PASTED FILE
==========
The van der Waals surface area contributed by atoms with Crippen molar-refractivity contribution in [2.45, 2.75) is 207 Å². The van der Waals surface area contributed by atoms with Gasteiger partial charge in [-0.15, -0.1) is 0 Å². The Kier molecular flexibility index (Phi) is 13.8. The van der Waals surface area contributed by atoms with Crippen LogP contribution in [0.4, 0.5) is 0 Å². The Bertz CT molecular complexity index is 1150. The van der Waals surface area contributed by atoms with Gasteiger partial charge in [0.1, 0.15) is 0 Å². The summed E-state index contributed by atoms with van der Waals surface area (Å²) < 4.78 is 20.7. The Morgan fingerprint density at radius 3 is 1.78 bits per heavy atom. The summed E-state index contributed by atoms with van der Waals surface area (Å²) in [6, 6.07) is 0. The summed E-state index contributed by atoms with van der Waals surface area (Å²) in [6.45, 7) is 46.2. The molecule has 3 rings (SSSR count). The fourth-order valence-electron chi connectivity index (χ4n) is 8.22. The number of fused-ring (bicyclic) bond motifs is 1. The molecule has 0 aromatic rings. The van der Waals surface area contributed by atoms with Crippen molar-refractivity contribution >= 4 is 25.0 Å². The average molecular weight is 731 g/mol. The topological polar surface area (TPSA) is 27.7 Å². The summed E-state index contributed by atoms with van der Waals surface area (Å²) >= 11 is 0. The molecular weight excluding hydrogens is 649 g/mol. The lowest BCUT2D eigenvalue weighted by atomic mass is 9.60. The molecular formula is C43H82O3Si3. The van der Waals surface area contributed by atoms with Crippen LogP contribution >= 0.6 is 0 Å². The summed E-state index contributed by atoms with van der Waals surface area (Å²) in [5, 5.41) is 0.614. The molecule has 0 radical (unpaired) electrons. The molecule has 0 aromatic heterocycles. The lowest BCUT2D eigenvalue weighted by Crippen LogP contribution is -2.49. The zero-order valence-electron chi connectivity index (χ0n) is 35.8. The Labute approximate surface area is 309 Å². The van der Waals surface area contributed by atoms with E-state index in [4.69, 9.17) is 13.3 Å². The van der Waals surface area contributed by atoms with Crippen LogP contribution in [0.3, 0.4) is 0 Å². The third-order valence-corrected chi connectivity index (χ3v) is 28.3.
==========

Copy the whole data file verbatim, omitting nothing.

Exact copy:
The van der Waals surface area contributed by atoms with Crippen molar-refractivity contribution in [2.45, 2.75) is 207 Å². The van der Waals surface area contributed by atoms with Gasteiger partial charge in [-0.15, -0.1) is 0 Å². The Kier molecular flexibility index (Phi) is 13.8. The van der Waals surface area contributed by atoms with Crippen LogP contribution in [0.4, 0.5) is 0 Å². The Bertz CT molecular complexity index is 1150. The van der Waals surface area contributed by atoms with Gasteiger partial charge in [0.1, 0.15) is 0 Å². The summed E-state index contributed by atoms with van der Waals surface area (Å²) < 4.78 is 20.7. The Morgan fingerprint density at radius 3 is 1.78 bits per heavy atom. The summed E-state index contributed by atoms with van der Waals surface area (Å²) in [6, 6.07) is 0. The summed E-state index contributed by atoms with van der Waals surface area (Å²) in [6.45, 7) is 46.2. The molecule has 3 rings (SSSR count). The fourth-order valence-electron chi connectivity index (χ4n) is 8.22. The number of fused-ring (bicyclic) bond motifs is 1. The molecule has 0 aromatic rings. The van der Waals surface area contributed by atoms with Crippen molar-refractivity contribution >= 4 is 25.0 Å². The average molecular weight is 731 g/mol. The topological polar surface area (TPSA) is 27.7 Å². The summed E-state index contributed by atoms with van der Waals surface area (Å²) >= 11 is 0. The molecular weight excluding hydrogens is 649 g/mol. The lowest BCUT2D eigenvalue weighted by atomic mass is 9.60. The molecular formula is C43H82O3Si3. The van der Waals surface area contributed by atoms with Crippen LogP contribution >= 0.6 is 0 Å². The summed E-state index contributed by atoms with van der Waals surface area (Å²) in [5, 5.41) is 0.614. The molecule has 0 radical (unpaired) electrons. The molecule has 0 aromatic heterocycles. The lowest BCUT2D eigenvalue weighted by Crippen LogP contribution is -2.49. The zero-order valence-electron chi connectivity index (χ0n) is 35.8. The Labute approximate surface area is 309 Å². The van der Waals surface area contributed by atoms with E-state index in [4.69, 9.17) is 13.3 Å². The van der Waals surface area contributed by atoms with Crippen LogP contribution in [0.3, 0.4) is 0 Å². The third-order valence-corrected chi connectivity index (χ3v) is 28.3.